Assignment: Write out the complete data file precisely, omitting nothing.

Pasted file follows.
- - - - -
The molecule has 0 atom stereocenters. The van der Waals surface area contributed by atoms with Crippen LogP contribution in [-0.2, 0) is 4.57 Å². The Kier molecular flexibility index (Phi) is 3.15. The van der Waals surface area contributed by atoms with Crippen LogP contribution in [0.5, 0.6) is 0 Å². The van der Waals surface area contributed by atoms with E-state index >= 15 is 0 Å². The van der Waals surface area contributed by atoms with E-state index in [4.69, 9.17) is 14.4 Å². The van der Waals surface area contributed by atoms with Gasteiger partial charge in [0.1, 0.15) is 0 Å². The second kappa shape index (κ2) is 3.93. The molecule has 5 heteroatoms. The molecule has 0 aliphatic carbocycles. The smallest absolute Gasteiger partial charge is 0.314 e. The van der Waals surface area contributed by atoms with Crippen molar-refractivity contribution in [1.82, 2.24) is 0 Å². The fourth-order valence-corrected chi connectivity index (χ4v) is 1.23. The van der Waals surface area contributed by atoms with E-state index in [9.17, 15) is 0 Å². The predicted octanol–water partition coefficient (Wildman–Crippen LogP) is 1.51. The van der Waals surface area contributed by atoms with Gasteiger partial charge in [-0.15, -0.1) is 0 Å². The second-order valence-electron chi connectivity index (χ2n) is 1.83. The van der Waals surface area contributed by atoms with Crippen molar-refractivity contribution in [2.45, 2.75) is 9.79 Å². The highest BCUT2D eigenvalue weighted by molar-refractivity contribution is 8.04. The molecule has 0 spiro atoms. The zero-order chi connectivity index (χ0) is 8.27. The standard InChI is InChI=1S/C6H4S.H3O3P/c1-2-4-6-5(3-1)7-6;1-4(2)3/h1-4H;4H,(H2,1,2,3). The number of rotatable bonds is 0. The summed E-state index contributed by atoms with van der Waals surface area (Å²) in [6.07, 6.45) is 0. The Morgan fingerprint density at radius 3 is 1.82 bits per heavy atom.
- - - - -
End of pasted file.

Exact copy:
The molecule has 0 atom stereocenters. The van der Waals surface area contributed by atoms with Crippen LogP contribution in [-0.2, 0) is 4.57 Å². The Kier molecular flexibility index (Phi) is 3.15. The van der Waals surface area contributed by atoms with Crippen LogP contribution in [0.5, 0.6) is 0 Å². The van der Waals surface area contributed by atoms with E-state index >= 15 is 0 Å². The van der Waals surface area contributed by atoms with E-state index in [4.69, 9.17) is 14.4 Å². The van der Waals surface area contributed by atoms with Gasteiger partial charge in [0.1, 0.15) is 0 Å². The second kappa shape index (κ2) is 3.93. The molecule has 5 heteroatoms. The molecule has 0 aliphatic carbocycles. The smallest absolute Gasteiger partial charge is 0.314 e. The van der Waals surface area contributed by atoms with Crippen molar-refractivity contribution in [1.82, 2.24) is 0 Å². The fourth-order valence-corrected chi connectivity index (χ4v) is 1.23. The van der Waals surface area contributed by atoms with E-state index in [9.17, 15) is 0 Å². The predicted octanol–water partition coefficient (Wildman–Crippen LogP) is 1.51. The van der Waals surface area contributed by atoms with Gasteiger partial charge in [-0.15, -0.1) is 0 Å². The second-order valence-electron chi connectivity index (χ2n) is 1.83. The van der Waals surface area contributed by atoms with Crippen molar-refractivity contribution in [2.45, 2.75) is 9.79 Å². The highest BCUT2D eigenvalue weighted by molar-refractivity contribution is 8.04. The molecule has 0 spiro atoms. The zero-order chi connectivity index (χ0) is 8.27. The standard InChI is InChI=1S/C6H4S.H3O3P/c1-2-4-6-5(3-1)7-6;1-4(2)3/h1-4H;4H,(H2,1,2,3). The number of rotatable bonds is 0. The summed E-state index contributed by atoms with van der Waals surface area (Å²) in [6.07, 6.45) is 0. The Morgan fingerprint density at radius 3 is 1.82 bits per heavy atom.